Mining company Glencore has rejected allegations from former Eskom boss, Brian Molefe, at the Commission of Inquiry into Allegations of State Capture that it used now President Cyril Ramaphosa’s political influence to deal with Eskom.
Molefe told the Zondo commission on Friday that Glencore did not do a “due diligence” on Optimum Coal Mining before buying it. He alleged that Glencore roped in the President as chairperson to exert political pressure on Eskom bosses for its own benefit.
He said that Ramaphosa’s actions were “revolting”, because he was aware that he was being used for his political influence. Molefe added that Ramaphosa bought 9.6% of the shares from Glencore and immediately became chairperson of Optimum, because he was their “best bet”.
Glencore rejects allegations
A spokesperson for Glencore said in reaction that the company rejects the allegations and pointed out that Ramaphosa, who was Glencore’s long-standing BEE partner, partnered with Glencore in 2011 and 2012 to acquire an interest in Optimum.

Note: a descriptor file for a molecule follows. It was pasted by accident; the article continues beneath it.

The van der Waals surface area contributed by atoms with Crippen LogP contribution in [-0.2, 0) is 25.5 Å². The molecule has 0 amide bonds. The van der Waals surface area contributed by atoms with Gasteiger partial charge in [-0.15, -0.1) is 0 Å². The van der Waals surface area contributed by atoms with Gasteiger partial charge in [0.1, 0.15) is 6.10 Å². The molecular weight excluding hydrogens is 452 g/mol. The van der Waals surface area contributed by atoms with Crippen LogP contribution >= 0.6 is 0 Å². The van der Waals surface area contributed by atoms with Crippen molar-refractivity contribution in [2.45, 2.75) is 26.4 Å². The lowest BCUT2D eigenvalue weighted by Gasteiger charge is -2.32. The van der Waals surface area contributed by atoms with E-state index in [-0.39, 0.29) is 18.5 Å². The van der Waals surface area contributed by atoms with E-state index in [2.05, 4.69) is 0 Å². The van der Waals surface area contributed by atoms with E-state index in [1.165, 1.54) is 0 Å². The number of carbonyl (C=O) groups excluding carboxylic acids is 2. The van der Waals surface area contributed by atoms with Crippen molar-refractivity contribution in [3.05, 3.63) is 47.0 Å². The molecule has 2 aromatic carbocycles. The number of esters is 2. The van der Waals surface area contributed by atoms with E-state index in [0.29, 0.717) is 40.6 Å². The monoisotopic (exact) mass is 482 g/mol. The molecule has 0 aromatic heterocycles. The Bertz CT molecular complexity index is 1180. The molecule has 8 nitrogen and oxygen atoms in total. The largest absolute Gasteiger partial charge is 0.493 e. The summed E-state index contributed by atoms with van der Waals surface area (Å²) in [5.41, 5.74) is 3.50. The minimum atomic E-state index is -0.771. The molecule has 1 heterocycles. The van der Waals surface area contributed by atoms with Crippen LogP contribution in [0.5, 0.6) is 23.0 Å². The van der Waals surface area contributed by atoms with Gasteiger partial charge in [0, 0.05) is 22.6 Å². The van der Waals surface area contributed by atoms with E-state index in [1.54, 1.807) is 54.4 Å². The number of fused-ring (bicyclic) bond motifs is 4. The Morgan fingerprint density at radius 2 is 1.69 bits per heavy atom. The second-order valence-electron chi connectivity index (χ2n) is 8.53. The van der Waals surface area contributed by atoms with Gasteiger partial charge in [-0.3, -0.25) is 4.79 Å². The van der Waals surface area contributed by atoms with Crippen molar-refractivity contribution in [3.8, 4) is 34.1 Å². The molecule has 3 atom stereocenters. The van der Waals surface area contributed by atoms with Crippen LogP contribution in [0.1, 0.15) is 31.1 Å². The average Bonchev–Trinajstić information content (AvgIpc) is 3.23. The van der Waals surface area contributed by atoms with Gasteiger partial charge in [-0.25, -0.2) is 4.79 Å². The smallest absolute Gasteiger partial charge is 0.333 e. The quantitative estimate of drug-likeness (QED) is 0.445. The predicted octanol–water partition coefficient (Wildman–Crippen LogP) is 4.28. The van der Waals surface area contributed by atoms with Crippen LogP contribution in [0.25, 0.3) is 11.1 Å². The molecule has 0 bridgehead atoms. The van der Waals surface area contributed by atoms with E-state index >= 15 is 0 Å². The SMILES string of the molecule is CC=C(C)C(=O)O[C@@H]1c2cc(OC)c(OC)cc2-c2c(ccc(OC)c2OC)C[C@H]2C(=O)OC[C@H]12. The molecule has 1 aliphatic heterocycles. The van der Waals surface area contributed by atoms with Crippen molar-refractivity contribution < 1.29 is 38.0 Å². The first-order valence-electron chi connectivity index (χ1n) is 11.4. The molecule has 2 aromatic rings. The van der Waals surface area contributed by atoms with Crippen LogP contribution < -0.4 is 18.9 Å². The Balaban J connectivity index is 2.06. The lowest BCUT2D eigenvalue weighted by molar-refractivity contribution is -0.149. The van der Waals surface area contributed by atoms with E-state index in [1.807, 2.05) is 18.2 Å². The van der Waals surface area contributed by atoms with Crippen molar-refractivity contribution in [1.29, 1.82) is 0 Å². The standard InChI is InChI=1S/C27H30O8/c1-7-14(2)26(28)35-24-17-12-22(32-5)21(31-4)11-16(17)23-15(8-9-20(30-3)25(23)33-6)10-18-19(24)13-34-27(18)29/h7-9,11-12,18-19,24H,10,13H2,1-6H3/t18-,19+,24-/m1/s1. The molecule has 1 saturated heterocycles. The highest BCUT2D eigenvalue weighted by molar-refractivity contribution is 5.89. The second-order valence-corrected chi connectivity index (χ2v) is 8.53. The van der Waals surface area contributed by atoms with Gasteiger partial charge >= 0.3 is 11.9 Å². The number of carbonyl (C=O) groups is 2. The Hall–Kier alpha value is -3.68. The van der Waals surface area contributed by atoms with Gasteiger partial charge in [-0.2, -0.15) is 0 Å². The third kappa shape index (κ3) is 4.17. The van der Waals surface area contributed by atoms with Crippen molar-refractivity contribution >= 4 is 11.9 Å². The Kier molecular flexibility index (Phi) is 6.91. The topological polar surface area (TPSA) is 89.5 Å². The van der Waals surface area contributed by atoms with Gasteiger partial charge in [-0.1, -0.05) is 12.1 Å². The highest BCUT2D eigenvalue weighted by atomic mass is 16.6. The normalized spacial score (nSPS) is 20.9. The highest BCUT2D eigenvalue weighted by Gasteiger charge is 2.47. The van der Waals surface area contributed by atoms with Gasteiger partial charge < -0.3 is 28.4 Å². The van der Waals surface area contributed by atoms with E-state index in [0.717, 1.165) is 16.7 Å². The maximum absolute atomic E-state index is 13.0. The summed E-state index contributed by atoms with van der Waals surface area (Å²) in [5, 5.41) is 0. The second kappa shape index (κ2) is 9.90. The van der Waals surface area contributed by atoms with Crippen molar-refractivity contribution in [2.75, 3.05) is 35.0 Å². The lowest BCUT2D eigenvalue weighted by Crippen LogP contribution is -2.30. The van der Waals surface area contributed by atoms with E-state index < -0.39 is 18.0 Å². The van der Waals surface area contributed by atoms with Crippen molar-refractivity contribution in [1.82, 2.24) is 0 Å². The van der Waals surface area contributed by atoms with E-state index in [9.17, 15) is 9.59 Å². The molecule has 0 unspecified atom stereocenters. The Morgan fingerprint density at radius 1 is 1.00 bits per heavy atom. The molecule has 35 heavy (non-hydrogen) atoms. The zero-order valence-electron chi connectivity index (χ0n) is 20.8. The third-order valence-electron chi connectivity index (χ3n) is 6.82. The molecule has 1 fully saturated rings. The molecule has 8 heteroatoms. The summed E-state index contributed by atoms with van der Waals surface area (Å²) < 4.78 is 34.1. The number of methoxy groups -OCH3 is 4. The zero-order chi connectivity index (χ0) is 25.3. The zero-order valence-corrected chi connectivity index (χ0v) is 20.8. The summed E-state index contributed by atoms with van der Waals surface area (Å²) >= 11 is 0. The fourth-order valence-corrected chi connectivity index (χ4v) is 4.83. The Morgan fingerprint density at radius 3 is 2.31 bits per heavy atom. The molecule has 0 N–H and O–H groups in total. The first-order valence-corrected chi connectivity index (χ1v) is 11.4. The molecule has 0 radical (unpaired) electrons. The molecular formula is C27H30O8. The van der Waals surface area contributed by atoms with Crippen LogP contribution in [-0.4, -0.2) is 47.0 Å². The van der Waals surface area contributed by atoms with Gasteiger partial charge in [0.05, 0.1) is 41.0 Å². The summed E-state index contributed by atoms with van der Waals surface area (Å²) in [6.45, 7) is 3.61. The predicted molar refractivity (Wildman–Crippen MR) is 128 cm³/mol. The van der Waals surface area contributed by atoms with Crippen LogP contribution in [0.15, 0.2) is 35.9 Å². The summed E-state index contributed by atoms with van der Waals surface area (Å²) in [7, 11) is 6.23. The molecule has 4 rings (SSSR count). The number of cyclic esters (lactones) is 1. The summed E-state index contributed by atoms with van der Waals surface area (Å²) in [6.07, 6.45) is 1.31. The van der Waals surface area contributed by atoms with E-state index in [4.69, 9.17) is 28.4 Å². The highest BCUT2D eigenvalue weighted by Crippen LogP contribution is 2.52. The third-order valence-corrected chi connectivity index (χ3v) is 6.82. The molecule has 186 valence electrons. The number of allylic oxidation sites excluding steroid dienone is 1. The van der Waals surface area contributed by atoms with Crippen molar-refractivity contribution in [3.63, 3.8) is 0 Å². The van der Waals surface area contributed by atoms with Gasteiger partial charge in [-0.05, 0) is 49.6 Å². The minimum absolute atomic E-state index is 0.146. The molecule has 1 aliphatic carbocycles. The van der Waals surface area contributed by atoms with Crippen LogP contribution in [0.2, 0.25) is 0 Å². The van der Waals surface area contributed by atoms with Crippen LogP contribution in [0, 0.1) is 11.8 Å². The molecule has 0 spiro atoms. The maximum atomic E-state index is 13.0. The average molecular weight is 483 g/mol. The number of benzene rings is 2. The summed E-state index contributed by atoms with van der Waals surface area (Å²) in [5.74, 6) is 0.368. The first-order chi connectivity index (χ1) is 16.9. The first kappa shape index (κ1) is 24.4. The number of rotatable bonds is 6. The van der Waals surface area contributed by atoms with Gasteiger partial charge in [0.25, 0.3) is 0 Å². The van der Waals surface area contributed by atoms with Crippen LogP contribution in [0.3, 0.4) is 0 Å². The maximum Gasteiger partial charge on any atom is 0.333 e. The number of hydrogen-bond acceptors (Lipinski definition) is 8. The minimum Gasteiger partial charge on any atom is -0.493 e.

“President Ramaphosa exited his stake in Optimum in May 2014 before his appointment as deputy president.”
Glencore at commission
Clinton Ephron, CEO of Glencore’s coal business in South Africa and director of Optimum Coal Mine Proprietary Limited (OCM) and Optimum Coal Holdings Proprietary Limited (OCH) from 2013 to 2017, explained in his statement to the commission in 2019 what happened.
In his statement he said that Piruto BV, an entity within the Glencore group and Lexshell 849 Proprietary Limited, an entity then owned by Ramaphosa, acquired OCH through a series of transactions in the period June 2011 to March 2012.
This resulted in Piruto BV (Glencore) holding a 67.58% effective interest in OCH and Lexshell holding 9.64%.
Ephron went on to explain that before it acquired its interest in OCH, Glencore was unable to undertake a comprehensive due diligence exercise.
“In particular, Glencore only had publicly available information regarding the CSA and accordingly it only knew the duration, volume to be supplied and price per tonne provided by the CSA. Glencore did not, for example, know how any price-adjustment mechanisms in the CSA worked.”